Over the past several decades, companies have taken advantage of technology like telephones and the internet to greatly increase international operations. This has led to developing and exploiting more intellectual property offshore. When services are not performed for a company in the United States, it is called “offshoring.” It considers the “where” services will be performed. This is different from “outsourcing” which considers the “who” will provide the services to the company. They are not performed by the company, but by a third party and may be done domestically or offshore. Offshoring is considered a subset of outsourcing.
There are two main business strategies of offshoring, called the captive form model and independent contractor model. The captive firm model is when a company hires their own employees and managers in the foreign country, train the local people and have exclusion control and responsibility over those people. The foreign entity works for the single firm and requires a very large investment and the liability falls on that firm to open the office. As a result, the firm has greater control over the people and personnel, training, and confidentiality.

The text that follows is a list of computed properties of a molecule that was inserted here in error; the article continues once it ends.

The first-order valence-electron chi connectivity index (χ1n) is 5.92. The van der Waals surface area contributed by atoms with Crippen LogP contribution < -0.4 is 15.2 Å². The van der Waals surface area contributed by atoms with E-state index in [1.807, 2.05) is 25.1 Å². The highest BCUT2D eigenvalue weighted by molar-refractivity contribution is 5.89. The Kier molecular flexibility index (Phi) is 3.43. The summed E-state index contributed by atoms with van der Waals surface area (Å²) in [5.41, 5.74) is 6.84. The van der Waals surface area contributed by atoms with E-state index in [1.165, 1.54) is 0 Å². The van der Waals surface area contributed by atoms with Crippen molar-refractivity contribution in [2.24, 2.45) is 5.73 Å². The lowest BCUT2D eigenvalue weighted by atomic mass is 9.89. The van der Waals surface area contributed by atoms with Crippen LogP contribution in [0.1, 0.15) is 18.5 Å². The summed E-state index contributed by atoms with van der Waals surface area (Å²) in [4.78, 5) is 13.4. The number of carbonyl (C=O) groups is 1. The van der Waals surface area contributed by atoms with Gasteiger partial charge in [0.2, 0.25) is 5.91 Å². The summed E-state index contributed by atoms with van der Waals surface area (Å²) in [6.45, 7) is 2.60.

In the independent contractor model, there is almost no commitment from the domestic firm because the work is done by an independent contractor who usually accepts work from multiple parties.
An example of offshoring is when assets like IP are held in a foreign jurisdiction, often with a lower or zero worldwide income tax rate. As an IP strategy, the process is relatively simple: incorporate an offshore company and then transfer to it the title to the IP with the right to sub-license and exploit in other countries. The new offshore holding company can then receive franchise fees and royalty payments from, for instance, the US parent company, accumulating income in that low-tax jurisdiction.